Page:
Microsoft encrypts Outlook, OneDrive against government snooping
This morning, Microsoft’s Trustworthy Computing Security vice-president, Matt Thomlinson published this post on TechNet, announcing new security measures designed to better protect Outlook and OneDrive users from cyber-snooping and other forms of unauthorized access to cloud-stored user data.
Outlook.com now features TLS and PFS
The first milestone of the three discussed by Thomlinson is the addition of the Transport Layer Security protocol, and Perfect Forward Secrecy, to Outlook.com. TLS enables encryption security of all outbound emails, and ensures that all recipients using TLS security on their end are able to benefit from the same level of security.
PFS is a data transfer protocol that uses a different encryption key with every new connection, making it harder for hackers to intercept communications between email providers.
PFS also enabled on OneDrive
The second item is the addition of Forward Secrecy, now available to OneDrive customers, and enabled by default through onedrive.live.com, as Thomlinson elaborates:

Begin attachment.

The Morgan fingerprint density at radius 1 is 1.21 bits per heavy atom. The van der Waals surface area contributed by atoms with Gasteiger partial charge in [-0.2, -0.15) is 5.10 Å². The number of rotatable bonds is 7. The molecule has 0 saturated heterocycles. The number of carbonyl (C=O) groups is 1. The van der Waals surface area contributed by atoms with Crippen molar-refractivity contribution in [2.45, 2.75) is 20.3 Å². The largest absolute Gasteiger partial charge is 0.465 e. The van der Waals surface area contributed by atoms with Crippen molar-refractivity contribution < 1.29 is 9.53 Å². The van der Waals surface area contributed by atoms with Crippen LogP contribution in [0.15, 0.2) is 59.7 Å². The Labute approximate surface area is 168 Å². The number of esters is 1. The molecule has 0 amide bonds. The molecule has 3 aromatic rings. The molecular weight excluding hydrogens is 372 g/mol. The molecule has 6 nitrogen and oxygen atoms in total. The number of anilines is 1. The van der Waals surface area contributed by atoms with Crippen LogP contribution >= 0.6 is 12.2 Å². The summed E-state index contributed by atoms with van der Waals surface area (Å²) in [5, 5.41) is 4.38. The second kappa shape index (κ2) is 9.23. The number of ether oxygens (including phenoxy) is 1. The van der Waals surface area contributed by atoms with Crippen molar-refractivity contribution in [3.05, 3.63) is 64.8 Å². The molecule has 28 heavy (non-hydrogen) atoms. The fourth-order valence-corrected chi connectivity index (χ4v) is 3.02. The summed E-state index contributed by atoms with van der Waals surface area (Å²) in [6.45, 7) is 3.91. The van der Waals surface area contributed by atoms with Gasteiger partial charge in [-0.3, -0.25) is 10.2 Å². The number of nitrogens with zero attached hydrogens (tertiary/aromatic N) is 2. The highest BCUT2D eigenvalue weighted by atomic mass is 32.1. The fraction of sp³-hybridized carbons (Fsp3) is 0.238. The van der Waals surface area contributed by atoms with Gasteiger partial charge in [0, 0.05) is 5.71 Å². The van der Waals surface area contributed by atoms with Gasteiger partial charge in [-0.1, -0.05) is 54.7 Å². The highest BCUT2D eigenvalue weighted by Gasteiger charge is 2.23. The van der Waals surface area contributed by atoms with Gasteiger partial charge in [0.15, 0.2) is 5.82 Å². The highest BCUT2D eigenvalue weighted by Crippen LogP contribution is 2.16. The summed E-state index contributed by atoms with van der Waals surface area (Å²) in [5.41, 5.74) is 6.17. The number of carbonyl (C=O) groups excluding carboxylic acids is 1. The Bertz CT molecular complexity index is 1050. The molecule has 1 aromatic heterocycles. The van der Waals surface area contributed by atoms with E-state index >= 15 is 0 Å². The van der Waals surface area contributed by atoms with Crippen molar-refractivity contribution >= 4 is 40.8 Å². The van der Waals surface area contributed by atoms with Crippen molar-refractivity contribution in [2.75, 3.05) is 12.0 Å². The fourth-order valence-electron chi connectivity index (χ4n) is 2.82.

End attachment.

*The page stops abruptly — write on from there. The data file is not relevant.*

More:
“As with Outlook.com’s email transfer, this makes it more difficult for attackers to decrypt connections between their systems and OneDrive. “
Microsoft Transparency Center
Last but not the least, is the announcement of the first Transparency Center, located on the company’s Redmond campus, where government entities have the opportunity to participate in review programs, where Microsoft products and services are open to audit and verification against backdoors and other vulnerabilities.
According to Thomlinson’s post, the works in regard to the Brussel Transparency Center announced in January are still underway.
These announcements are not surprising as the effects of former government security contractor Edward Snowden are still tangible across the spectrum of companies affected by his revelations, especially on an image level. Microsoft as well as every other company that provides cloud services, is still working overtime to restore consumer confidence in cloud services, and the creation of these Transparency Centers might very well be the first significant steps towards restoring that confidence.